And in its application for emergency use authorization in the U.S., Moderna reported a protection rate of 51% two weeks after the first immunization and 94% two weeks after the second dose.

By definition, that means 94 or 95 out of every 100 people fully vaccinated with both doses of these vaccines can be expected to not get sick with COVID-19 symptoms when they run into the most common version of the virus, but it likely takes both doses to reach that level of effectiveness. In early January, the U.S. Food and Drug Administration reiterated that changing course and going to a single dose now — i.e. skipping the second dose for several months, until many more people have had a chance to get a first shot — would be "premature and not rooted solidly in the available evidence." The agency renewed its strong recommendation that the two-dose schedule be followed.

Is it OK if my second dose comes from a different manufacturer?

No one has tested this sort of mixing and matching of the Pfizer and Moderna vaccines. That lack of testing makes virologist John Moore at Weill Cornell Medical College a little unhappy. But, he says, "the two vaccines are sufficiently similar that there's no reason to doubt that that would still work and be safe."

The CDC says every effort should be made to get the same vaccine in both jabs, but the agency's guidance also allows for a switch between the Pfizer and Moderna products "in exceptional situations in which the first-dose vaccine product cannot be determined or is no longer available." Several vaccines based on different technologies are coming down the line soon; scientists are more hesitant about mixing and matching with those vaccines until tests are done to see how well that works.

I'm hearing about different variants, or strains, popping up. Will the current vaccines protect me from them?

Important new strains of the SARS-CoV-2 virus — the "variants" you're hearing about — have been identified in the United Kingdom (B.1.1.7), Brazil (P.1) and South Africa (B.1.351), and all three have now been found in the U.S. as well. Those variants are more infectious than the original strain, and researchers in the U.K. have said B.1.1.7 may be more frequently lethal.

Scientists' concern right now is mostly with the P.1 variant. It has a particularly worrying cluster of mutations that allow the virus to spread more quickly and help it evade the immune system, which might make it easier for people who have already had COVID-19 (and so have developed some immunity) to still be vulnerable to reinfection with this new strain.

Early investigations are suggesting the current vaccines, as well as Johnson & Johnson's candidate vaccine (not yet authorized for use), may be somewhat less effective against some of the new variants, in terms of preventing all symptoms. But even against the variants, the vaccines do prevent a lot of mild and moderate cases, the data gathered so far suggest, and are very effective, health officials say, against preventing severe cases, hospitalizations and deaths.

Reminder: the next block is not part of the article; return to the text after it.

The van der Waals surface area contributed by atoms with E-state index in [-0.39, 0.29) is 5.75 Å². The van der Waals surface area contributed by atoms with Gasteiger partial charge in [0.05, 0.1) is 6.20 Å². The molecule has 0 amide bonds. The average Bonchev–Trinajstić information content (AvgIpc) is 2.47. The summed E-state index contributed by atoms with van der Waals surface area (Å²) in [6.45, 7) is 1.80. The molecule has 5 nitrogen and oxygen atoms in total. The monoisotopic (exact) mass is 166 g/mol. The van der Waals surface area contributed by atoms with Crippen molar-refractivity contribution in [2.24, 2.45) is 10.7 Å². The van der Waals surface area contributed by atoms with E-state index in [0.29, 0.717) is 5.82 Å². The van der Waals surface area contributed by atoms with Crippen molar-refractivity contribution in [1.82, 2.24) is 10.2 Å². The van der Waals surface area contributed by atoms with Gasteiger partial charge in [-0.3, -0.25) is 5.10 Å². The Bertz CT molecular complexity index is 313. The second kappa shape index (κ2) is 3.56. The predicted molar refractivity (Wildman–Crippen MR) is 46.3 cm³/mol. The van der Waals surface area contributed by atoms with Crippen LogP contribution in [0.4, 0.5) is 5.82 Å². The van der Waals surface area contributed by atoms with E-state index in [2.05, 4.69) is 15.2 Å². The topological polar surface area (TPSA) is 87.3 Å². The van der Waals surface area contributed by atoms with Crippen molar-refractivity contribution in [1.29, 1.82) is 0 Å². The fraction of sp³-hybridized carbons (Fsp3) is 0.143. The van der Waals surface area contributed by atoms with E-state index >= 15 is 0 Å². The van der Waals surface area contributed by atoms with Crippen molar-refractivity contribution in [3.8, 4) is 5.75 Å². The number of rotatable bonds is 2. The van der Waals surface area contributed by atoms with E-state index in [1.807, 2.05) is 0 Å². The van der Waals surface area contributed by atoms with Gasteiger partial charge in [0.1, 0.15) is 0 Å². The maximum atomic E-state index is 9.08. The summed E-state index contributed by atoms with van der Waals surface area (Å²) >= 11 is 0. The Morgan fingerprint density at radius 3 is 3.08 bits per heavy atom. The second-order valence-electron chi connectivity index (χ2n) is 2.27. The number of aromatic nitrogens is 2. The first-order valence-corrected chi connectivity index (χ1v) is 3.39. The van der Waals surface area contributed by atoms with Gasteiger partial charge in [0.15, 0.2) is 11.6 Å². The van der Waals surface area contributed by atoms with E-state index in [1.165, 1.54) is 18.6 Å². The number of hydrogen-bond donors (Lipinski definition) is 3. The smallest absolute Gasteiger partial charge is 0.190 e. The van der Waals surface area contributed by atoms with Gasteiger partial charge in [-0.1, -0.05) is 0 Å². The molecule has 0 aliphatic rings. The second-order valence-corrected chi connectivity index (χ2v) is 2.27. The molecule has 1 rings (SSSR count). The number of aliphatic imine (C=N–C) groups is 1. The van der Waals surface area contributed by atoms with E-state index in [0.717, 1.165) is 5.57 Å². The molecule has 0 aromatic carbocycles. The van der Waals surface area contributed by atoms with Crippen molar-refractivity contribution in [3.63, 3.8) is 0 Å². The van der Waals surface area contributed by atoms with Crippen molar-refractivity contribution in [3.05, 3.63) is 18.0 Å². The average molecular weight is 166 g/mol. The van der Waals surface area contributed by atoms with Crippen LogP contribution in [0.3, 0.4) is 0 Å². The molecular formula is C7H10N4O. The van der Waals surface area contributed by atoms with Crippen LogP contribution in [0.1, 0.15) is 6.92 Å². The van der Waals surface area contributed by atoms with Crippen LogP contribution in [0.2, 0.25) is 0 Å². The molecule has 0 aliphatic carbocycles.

Viruses like SARS-CoV-2 mutate all the time, notes Dr. Anthony Fauci, head of the National Institute of Allergy and Infectious Diseases, and that's another reason to get people fully immunized as quickly as possible.

"Viruses cannot mutate if they can't replicate," Fauci said Monday at a press conference by the White House's COVID-19 response team. "If you stop their replication by vaccinating widely ... not only are you going to protect individuals from getting disease, but you are going to prevent the emergence of variants."

Given these new variants, is there anything I can do to improve my chances of avoiding COVID-19?

Sure. Fauci and Walensky, the CDC's chief, both recommend getting immunized with one of the vaccines authorized in the U.S. as soon as you are eligible — widespread vaccination will very likely help stop the spread of whatever strains of the coronavirus are circulating in your area and lessen the development of new mutations and strains.

And continue to keep your distance from people outside your household, wear a mask, and avoid travel and crowds even after you're fully vaccinated, until the level of virus spreading in your community and any place you go is very low.

I've been hearing about new vaccines nearing FDA authorization. What's coming and should I wait for them?

Don't wait, all those in the know advise. Take whatever vaccine comes your way when you are eligible. All vaccines authorized for use in the U.S. will be very effective; they are just made via different technologies.

Last week, preliminary research results on the effectiveness of two more candidate vaccines were announced — one from Johnson & Johnson's Janssen subsidiary and another from the biotech company Novavax.